Grocery shopping or eating out is more dangerous than flying by air. The risk of getting infected on board a plane is lower than grocery shopping, states a study. The study aims to show the importance of layered strategies that could mitigate the risk of infection.
While flying, if the passengers wear face mask, the aircraft's air conditioning and filtration systems are functioning well, cabin surfaces are well disinfected and appropriate ventilation is maintained from gate to gate at the airport, then it is a fairly low-risk endeavour. The study published by Harvard T H Chan School of Public Health shows the effectiveness of various non-pharmaceutical measures. The study was funded by airlines, airline manufacturers and airports but the Harvard researchers stated that it did not influence their findings.
Measures such as consistent ventilation, disinfection of surfaces, wearing of face masks, and ample social distancing while boarding and deboarding the plane can mitigate transmission risks on flights, it said. The study does not vouch for one single strategy but proposed a combination of strategies.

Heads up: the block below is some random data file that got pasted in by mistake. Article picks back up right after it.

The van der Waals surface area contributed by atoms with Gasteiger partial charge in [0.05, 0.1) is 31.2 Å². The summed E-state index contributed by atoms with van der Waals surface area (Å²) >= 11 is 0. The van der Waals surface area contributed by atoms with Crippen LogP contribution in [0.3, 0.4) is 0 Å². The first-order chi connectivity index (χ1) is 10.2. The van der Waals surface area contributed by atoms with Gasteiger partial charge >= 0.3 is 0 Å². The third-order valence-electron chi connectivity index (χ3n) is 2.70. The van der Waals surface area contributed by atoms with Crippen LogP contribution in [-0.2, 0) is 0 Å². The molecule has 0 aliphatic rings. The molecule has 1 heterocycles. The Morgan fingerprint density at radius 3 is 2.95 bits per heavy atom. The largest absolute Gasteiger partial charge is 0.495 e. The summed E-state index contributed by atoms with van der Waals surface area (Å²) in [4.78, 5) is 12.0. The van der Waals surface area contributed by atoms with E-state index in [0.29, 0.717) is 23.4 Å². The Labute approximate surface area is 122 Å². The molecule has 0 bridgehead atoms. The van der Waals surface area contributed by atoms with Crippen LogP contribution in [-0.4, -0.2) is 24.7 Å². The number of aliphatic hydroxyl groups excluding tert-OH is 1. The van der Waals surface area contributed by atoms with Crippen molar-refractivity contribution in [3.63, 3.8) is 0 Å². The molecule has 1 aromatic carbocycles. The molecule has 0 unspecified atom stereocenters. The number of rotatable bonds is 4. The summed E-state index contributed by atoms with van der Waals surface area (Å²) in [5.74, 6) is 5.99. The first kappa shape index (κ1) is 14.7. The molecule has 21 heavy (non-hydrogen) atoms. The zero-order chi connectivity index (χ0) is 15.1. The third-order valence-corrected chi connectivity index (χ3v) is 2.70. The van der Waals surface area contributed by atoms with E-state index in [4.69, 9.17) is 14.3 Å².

When the cabin conditioning system is fully operational, a passenger wearing a mask has substantially limited exposure to a masked infectious person in the nearest seat. The report stated the estimated dose inhaled by such an adjacent passenger over a few hours of exposure is likely to be less than the amount necessary to cause an infection. It said that the "downward direction" of airflow makes it harder for the infection to spread through droplets.
If anything, the report found, aircraft ventilation in fact enhances protection and dilutes and removes airborne contagions in comparison to other indoor spaces. It is also substantially better than residential situations, the study said. "This level of ventilation effectively counters the proximity travellers will be subjected to during flights. The level of ventilation provided aboard aircraft will substantially reduce the opportunity for person-to-person transmission of infectious particles, when coupled with consistent compliance with mask-wearing policies," the study stated.
It said that making it mandatory for passengers to attest to absence of COVID-19 symptoms, and ensuring that they comply with the airline's coronavirus protocols provides some degree of protection.